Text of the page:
The political potency of the testing issue shows no signs of abating. Once Congress shelved President Clinton's plan for national reading and math tests, White House support shifted to Goals 2000, a plan calling for withholding federal funds for disadvantaged children from states that don't adopt such policies as denying third graders promotion and twelfth graders a diploma on the basis of a single standardized test. And Republican presidential front-runner George W. Bush recently took a page from Soviet tank tactics as taught at the Frunze Academy--feed your winners and starve your losers--when he pledged to take public funds from schools whose students test poorly.
The "standards" agenda has been refined at school restructuring meetings hosted by such CEOs as IBM chief Lou Gerstner and attended by the nation's governors, other corporate executives and representatives of the Heritage Foundation, the Hudson Institute and the Pew Charitable Trusts. Teachers have been conspicuously absent from these meetings. But educrats in twenty states have duly collected their federal money by instituting tough tests.
New York State Education Commissioner Richard Mills announced that he didn't think fourth graders would do well on the January reading exam but said that subjecting 9-year-olds to tests they can't pass is "one of the strategies to change things for the better." (The 3,000 kids in New York City who were mistakenly sent to summer school because of a scoring error by CTB/McGraw Hill might not agree.) Likewise, when 98 percent of the schools in Virginia flunked the new state test, Kirk Schroder, president of the state board of education, announced that he is confident their testing program will become "a national model for excellence in measuring student achievement."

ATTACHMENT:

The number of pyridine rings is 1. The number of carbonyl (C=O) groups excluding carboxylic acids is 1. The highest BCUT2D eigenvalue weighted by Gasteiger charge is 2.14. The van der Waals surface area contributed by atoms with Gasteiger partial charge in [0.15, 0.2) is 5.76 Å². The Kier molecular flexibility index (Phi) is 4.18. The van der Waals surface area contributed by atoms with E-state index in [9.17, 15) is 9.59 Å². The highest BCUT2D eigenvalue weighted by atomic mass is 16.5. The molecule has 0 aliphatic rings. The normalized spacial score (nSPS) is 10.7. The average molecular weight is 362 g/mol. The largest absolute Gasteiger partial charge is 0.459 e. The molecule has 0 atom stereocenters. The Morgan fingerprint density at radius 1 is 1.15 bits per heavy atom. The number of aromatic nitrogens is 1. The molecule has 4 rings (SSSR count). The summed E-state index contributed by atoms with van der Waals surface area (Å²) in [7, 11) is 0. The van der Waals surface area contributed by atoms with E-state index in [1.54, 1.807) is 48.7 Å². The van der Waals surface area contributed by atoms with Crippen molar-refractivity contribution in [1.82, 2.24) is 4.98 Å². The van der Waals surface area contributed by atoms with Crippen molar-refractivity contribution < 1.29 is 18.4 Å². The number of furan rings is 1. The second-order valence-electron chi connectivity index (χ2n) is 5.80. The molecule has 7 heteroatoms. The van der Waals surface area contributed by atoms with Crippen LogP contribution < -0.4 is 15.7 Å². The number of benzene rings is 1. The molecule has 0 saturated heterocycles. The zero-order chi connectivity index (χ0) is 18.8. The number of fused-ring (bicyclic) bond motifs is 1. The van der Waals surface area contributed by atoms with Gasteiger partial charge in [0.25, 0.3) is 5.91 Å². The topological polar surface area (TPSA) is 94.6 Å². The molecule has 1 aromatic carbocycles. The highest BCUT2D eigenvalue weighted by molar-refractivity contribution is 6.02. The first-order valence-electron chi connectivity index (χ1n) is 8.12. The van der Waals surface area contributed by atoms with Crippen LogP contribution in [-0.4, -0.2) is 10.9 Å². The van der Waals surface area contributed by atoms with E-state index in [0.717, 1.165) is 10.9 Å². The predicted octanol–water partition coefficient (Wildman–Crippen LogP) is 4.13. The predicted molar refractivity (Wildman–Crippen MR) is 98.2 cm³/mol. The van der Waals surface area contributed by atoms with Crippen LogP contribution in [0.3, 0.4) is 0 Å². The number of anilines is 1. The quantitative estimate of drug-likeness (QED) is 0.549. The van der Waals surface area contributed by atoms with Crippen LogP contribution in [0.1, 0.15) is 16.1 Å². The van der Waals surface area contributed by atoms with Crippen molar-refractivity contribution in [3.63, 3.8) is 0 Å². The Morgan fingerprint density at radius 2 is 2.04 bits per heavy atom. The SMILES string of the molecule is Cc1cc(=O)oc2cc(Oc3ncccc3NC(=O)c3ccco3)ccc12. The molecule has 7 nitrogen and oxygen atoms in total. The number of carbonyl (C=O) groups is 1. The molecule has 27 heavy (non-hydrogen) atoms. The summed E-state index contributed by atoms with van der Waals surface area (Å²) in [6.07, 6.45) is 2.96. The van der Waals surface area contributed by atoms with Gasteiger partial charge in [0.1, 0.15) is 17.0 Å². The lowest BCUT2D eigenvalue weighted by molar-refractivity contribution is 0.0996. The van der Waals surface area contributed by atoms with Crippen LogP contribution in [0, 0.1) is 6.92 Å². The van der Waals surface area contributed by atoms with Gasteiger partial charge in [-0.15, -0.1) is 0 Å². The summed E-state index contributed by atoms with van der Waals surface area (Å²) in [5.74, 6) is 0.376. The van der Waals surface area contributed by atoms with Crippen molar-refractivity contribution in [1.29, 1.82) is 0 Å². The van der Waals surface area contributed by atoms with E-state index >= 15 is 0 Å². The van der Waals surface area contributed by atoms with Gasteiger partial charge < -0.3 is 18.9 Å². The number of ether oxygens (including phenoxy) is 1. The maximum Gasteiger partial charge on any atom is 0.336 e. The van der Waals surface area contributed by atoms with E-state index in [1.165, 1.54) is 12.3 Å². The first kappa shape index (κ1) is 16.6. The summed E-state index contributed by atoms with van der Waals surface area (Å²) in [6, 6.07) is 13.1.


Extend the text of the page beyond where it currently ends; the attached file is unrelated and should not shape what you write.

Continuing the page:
Standardized tests have been familiar fare in schools for decades. But until recently, teachers and parents used test results as one gauge among many of a child's progress. A child's promotion (or a school's survival) did not depend on the results of one test written by a committee accountable to no one; teachers taught the basics but were free to shape the curriculum around their students' diverse needs and interests. Frustrated parents are beginning to rebel against the new regime. In Massachusetts, parents made headlines in May by keeping their children home for two weeks when the tests were being given. Parents in Ohio, California and Oregon did likewise. In early June, Wisconsin legislators responded to parent pressure and voted to kill the new $10.1 million high school graduation test, the hallmark of Governor Tommy Thompson's education agenda. The students, teachers and parents with the most to gain--or lose--from public education can tell the difference between real standards and standardization.
FAIR USE NOTICE
This site contains copyrighted material the use of which has not always been specifically authorized by the copyright owner. We are making such material available in our efforts to advance understanding of education issues vital to a democracy. We believe this constitutes a 'fair use' of any such copyrighted material as provided for in section 107 of the US Copyright Law. In accordance with Title 17 U.S.C. Section 107, the material on this site is distributed without profit to those who have expressed a prior interest in receiving the included information for research and educational purposes. For more information click here. If you wish to use copyrighted material from this site for purposes of your own that go beyond 'fair use', you must obtain permission from the copyright owner.